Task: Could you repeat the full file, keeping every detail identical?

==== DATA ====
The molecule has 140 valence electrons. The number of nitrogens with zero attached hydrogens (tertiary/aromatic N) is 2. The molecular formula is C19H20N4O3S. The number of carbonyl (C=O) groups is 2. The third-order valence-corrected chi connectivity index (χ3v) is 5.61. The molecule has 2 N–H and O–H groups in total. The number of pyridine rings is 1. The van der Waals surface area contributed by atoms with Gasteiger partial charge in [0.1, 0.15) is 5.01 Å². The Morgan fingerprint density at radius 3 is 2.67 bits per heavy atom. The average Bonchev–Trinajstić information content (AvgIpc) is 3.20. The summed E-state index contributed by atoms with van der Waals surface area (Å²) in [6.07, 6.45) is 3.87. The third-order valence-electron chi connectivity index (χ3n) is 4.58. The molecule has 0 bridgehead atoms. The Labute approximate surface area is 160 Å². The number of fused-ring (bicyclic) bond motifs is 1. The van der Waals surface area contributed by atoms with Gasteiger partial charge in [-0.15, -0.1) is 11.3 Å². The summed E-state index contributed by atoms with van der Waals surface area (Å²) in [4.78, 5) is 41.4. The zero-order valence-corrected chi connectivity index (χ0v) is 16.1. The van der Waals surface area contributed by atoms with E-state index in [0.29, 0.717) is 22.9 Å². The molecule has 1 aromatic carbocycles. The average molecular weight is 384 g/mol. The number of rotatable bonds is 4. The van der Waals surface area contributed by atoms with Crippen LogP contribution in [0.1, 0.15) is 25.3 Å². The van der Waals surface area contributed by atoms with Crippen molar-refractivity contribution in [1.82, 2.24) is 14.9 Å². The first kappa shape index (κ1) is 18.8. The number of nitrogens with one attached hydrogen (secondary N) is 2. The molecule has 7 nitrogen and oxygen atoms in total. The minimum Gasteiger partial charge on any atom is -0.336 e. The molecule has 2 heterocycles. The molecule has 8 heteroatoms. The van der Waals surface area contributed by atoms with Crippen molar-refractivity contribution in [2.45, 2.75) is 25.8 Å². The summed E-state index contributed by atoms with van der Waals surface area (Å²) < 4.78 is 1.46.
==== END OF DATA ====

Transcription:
The molecule has 140 valence electrons. The number of nitrogens with zero attached hydrogens (tertiary/aromatic N) is 2. The molecular formula is C19H20N4O3S. The number of carbonyl (C=O) groups is 2. The third-order valence-corrected chi connectivity index (χ3v) is 5.61. The molecule has 2 N–H and O–H groups in total. The number of pyridine rings is 1. The van der Waals surface area contributed by atoms with Gasteiger partial charge in [0.1, 0.15) is 5.01 Å². The Morgan fingerprint density at radius 3 is 2.67 bits per heavy atom. The average Bonchev–Trinajstić information content (AvgIpc) is 3.20. The summed E-state index contributed by atoms with van der Waals surface area (Å²) in [6.07, 6.45) is 3.87. The third-order valence-electron chi connectivity index (χ3n) is 4.58. The molecule has 0 bridgehead atoms. The Labute approximate surface area is 160 Å². The number of fused-ring (bicyclic) bond motifs is 1. The van der Waals surface area contributed by atoms with Gasteiger partial charge in [-0.15, -0.1) is 11.3 Å². The summed E-state index contributed by atoms with van der Waals surface area (Å²) in [4.78, 5) is 41.4. The zero-order valence-corrected chi connectivity index (χ0v) is 16.1. The van der Waals surface area contributed by atoms with E-state index in [0.29, 0.717) is 22.9 Å². The molecule has 1 aromatic carbocycles. The average molecular weight is 384 g/mol. The number of rotatable bonds is 4. The van der Waals surface area contributed by atoms with Crippen LogP contribution in [0.1, 0.15) is 25.3 Å². The van der Waals surface area contributed by atoms with Crippen molar-refractivity contribution in [1.82, 2.24) is 14.9 Å². The first kappa shape index (κ1) is 18.8. The number of nitrogens with one attached hydrogen (secondary N) is 2. The molecule has 7 nitrogen and oxygen atoms in total. The minimum Gasteiger partial charge on any atom is -0.336 e. The molecule has 2 heterocycles. The molecule has 8 heteroatoms. The van der Waals surface area contributed by atoms with Crippen molar-refractivity contribution in [2.45, 2.75) is 25.8 Å². The summed E-state index contributed by atoms with van der Waals surface area (Å²) < 4.78 is 1.46.